tldr: TB covers enough metrics for most threat models even with JS on - naive scripts swallow the pill, advanced ones are defeated by the crowd, and don’t forget the network -, and the benefits of disabling JS are not that big.

ps thanks for getting back despite the lengthy comments, I added some edits for completeness on both sides of the discussion :-)

I just ran TBB and used deviceinfo.me to verify

ironic how this is posted below an article that says that testing websites are not reliable and that you should not read into the results unless you understand them. I don’t think this is the case, sorry about being painfully honest but I don’t want people to freak out over tests instead of reading a well written article:

  • all of the metrics you mention as spoofed (plus a lot more, even ones that you mention in your list like navigator UA, window size, TP on/off, color depth, private mode…) carry close to no entropy. that’s because Tor Browser has a crowd and users fit in that crowd, so even if the script was advanced to go over all the metrics covered by TB (which most of the time isn’t the case), the crowd would allow you to fit in.
  • the spoofed UA in the http-header is actually for passive fingerprinting. generally speaking, your actual OS cannot be spoofed and even with JS disabled it can be bypassed by using CSS/fonts. while it’s true that TB safest mode restricts the font list and it will probably defeat most PoC out there (I think? I don’t remember but it should) it’s a big sacrifice in terms of usability when you could simply fit in with the crowd of people using TB on your same OS: arguably that’s good enough for almost everyone.
  • timing attacks are mitigated.
  • stuff like position in page, last item clicked, cursor position etc is fuzzy, how do you fingerprint based on that? plus https://github.com/arkenfox/TZP#-fingerprints-are-always-loose

You want to know what a JS enabled Tor Browser looks like? A standard Firefox private mode tab with uBlock Origin medium mode and arkenfox user.js applied.

that’s simply not true. TB has further enhancement and code changes, it is based on ESR plus it’s not the same as a private window at all since private mode does not write to disk for example. most importantly tho: TB has crowd and the Tor network, that’s vital and a huge difference. a traffic analysis would also probably identify Firefox + uBO in medium mode vs TB. also, arkenfox does not try to make Firefox turn into TB, that’s clearly stated in the wiki and I would know as I am a repo admin :-)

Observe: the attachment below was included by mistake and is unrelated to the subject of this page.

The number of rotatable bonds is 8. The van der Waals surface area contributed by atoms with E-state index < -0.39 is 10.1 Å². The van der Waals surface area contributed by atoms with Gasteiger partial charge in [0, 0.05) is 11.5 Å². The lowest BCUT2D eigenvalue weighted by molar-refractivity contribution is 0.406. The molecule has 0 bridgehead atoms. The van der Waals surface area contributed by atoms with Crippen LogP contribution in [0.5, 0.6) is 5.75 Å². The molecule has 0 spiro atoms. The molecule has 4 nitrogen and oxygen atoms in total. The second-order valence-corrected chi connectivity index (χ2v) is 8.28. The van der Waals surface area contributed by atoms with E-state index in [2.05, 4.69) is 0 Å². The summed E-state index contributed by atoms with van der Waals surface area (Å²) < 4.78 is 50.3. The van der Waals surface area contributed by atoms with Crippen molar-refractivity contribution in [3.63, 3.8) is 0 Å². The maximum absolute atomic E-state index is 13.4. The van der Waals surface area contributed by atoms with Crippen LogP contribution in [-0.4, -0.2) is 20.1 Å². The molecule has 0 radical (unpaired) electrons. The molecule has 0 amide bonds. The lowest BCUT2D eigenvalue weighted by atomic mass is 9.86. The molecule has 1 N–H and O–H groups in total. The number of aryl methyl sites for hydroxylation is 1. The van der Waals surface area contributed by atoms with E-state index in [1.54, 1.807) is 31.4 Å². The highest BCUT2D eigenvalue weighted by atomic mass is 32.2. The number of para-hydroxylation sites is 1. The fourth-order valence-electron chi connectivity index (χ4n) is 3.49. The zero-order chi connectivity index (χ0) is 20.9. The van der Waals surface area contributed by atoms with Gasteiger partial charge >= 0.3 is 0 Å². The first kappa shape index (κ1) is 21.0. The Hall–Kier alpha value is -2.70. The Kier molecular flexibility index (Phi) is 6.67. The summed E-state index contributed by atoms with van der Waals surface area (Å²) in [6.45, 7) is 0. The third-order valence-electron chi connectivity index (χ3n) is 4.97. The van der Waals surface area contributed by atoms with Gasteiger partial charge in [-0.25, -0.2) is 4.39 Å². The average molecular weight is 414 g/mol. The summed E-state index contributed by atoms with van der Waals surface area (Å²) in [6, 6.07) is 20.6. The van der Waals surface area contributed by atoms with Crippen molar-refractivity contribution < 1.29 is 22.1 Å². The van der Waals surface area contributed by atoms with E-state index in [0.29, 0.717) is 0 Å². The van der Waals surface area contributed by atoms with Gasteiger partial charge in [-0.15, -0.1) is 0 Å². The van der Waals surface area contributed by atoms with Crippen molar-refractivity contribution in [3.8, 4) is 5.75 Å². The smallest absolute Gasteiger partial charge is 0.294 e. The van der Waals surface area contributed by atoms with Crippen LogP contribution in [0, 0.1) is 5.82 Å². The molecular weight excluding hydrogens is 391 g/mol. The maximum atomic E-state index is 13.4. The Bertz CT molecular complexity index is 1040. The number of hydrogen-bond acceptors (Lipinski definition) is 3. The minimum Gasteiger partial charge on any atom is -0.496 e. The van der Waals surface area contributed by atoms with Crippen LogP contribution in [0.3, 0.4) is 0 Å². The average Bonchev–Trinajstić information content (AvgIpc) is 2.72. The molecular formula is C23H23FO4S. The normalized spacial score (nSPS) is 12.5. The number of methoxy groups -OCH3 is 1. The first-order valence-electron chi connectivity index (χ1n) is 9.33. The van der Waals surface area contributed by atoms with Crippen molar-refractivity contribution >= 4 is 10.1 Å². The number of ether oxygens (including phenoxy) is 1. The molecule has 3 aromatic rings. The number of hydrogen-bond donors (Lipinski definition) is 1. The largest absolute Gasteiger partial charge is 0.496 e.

Can the author explain me why keeping JS on is so helpful

usability, a browser with JS disabled by default is not a good everyday browser for most. the more people use Tor Browser daily and have a good experience with it, the larger the crowd gets.

All the above information I mentioned is trackable for…

I mean once you are subscribed, why would they want to fingerprint you? they already know who you are. when facebook operates as third party it will be isolated plus on a different circuit and with fingerprinting protection, plus (from arkenfox’s wiki):

if a fingerprinting script should run, it would need to be universal or widespread (i.e it uses the exact same canvas, audio and webgl tests among others - most aren’t), shared by a data broker (most aren’t), not be naive (most are) and not be just first party or used solely for bot detection and fraud prevention (most probably are)

I also don’t get what the difference between typing private stuff on facebook on tor or behind a vpn or on your ISP’s network is. however I must say that I still understand why from a “peace of mind” perspective it makes sense to keep stuff isolated, so as I said above mine is not really a strong opinion here.

sorry about typing a lot, but I figured this was valuable information to share, despite being nothing new.

I will start by saying that the author of the article was a tor researcher and dev so this gives some context on the content and me posting this.

which is a very risky thing to do for someone not familiar

may I ask why? I generally agree with the sentiment of the article but I don’t have a very strong opinion on this and maybe I’m missing something.

PS I don’t think the usual “I will end up in a list of people who use Tor” argument is a valid one.

Preferring JavaScript stay disabled is a better choice, the next best is only allowing JavaScript when needed momentarily.

I disagree with this, it’s simply overkill for 99% of the people with arguably no benefit at all. what’s there to gain?

About to use Tor. Any security tips?
a great post that was published a few years ago on Matt Traudt's blog with some tips for people using Tor and the Tor Browser. it also addresses common misconceptions like disabling JS and using fingerprinting tests, which unfortunately I see floating around every other day on the internet.

You should certainly export your passwords from Bitwarden so they can’t keep them hostage.

imo your tone is a bit blowing this out of proportion, you can stay on the free tier, pay regularly for a very good service or even self-host. they are not keeping your password “hostage”.